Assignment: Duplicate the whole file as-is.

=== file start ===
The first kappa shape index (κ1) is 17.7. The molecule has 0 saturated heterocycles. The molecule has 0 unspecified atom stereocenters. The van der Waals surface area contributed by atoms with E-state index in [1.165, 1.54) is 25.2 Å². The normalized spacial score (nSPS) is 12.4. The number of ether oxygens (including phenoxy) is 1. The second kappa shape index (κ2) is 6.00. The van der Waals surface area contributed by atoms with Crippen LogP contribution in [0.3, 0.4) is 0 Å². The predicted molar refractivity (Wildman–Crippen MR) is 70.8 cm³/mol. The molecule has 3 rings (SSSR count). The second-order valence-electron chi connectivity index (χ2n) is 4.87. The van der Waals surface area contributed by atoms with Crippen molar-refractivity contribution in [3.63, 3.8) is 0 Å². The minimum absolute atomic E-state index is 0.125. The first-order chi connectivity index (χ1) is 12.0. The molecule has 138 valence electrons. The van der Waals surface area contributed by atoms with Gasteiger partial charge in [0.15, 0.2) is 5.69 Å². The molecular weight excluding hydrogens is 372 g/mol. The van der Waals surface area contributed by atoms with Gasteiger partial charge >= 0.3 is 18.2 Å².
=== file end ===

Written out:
The first kappa shape index (κ1) is 17.7. The molecule has 0 saturated heterocycles. The molecule has 0 unspecified atom stereocenters. The van der Waals surface area contributed by atoms with E-state index in [1.165, 1.54) is 25.2 Å². The normalized spacial score (nSPS) is 12.4. The number of ether oxygens (including phenoxy) is 1. The second kappa shape index (κ2) is 6.00. The van der Waals surface area contributed by atoms with Crippen LogP contribution in [0.3, 0.4) is 0 Å². The predicted molar refractivity (Wildman–Crippen MR) is 70.8 cm³/mol. The molecule has 3 rings (SSSR count). The second-order valence-electron chi connectivity index (χ2n) is 4.87. The van der Waals surface area contributed by atoms with Crippen molar-refractivity contribution in [3.63, 3.8) is 0 Å². The minimum absolute atomic E-state index is 0.125. The first-order chi connectivity index (χ1) is 12.0. The molecule has 138 valence electrons. The van der Waals surface area contributed by atoms with Gasteiger partial charge in [0.15, 0.2) is 5.69 Å². The molecular weight excluding hydrogens is 372 g/mol. The van der Waals surface area contributed by atoms with Gasteiger partial charge >= 0.3 is 18.2 Å².